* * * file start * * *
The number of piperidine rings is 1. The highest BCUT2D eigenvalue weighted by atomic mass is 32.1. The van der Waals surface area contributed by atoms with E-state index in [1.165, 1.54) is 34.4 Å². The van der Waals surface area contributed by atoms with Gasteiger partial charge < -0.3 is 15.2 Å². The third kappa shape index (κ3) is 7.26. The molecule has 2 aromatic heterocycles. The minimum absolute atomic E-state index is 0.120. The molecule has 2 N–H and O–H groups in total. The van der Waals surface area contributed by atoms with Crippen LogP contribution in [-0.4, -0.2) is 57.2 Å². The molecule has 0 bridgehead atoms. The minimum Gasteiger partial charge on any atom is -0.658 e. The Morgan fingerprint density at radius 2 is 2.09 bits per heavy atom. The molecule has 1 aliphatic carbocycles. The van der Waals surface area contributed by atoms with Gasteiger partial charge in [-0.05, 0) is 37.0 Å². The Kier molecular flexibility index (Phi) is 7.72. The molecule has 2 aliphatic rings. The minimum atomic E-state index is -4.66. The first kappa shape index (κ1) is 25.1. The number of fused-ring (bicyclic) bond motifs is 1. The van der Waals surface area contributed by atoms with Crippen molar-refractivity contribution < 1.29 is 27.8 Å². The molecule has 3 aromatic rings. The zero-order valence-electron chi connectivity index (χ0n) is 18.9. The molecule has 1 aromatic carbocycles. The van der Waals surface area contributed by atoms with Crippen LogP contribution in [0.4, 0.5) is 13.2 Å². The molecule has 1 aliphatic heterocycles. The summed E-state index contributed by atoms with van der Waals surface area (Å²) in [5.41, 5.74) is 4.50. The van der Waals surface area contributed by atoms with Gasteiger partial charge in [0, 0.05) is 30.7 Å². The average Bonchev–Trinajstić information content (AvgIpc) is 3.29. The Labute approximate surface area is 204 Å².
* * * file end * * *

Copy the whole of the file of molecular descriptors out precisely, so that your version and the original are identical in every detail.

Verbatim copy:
The number of piperidine rings is 1. The highest BCUT2D eigenvalue weighted by atomic mass is 32.1. The van der Waals surface area contributed by atoms with E-state index in [1.165, 1.54) is 34.4 Å². The van der Waals surface area contributed by atoms with Gasteiger partial charge < -0.3 is 15.2 Å². The third kappa shape index (κ3) is 7.26. The molecule has 2 aromatic heterocycles. The minimum absolute atomic E-state index is 0.120. The molecule has 2 N–H and O–H groups in total. The van der Waals surface area contributed by atoms with Crippen LogP contribution in [-0.4, -0.2) is 57.2 Å². The molecule has 0 bridgehead atoms. The minimum Gasteiger partial charge on any atom is -0.658 e. The Morgan fingerprint density at radius 2 is 2.09 bits per heavy atom. The molecule has 1 aliphatic carbocycles. The van der Waals surface area contributed by atoms with Gasteiger partial charge in [-0.05, 0) is 37.0 Å². The Kier molecular flexibility index (Phi) is 7.72. The molecule has 2 aliphatic rings. The minimum atomic E-state index is -4.66. The first kappa shape index (κ1) is 25.1. The number of fused-ring (bicyclic) bond motifs is 1. The van der Waals surface area contributed by atoms with Crippen molar-refractivity contribution < 1.29 is 27.8 Å². The molecule has 3 aromatic rings. The zero-order valence-electron chi connectivity index (χ0n) is 18.9. The molecule has 1 aromatic carbocycles. The van der Waals surface area contributed by atoms with Crippen LogP contribution in [0.4, 0.5) is 13.2 Å². The molecule has 1 aliphatic heterocycles. The summed E-state index contributed by atoms with van der Waals surface area (Å²) in [5.41, 5.74) is 4.50. The van der Waals surface area contributed by atoms with Gasteiger partial charge in [0, 0.05) is 30.7 Å². The average Bonchev–Trinajstić information content (AvgIpc) is 3.29. The Labute approximate surface area is 204 Å².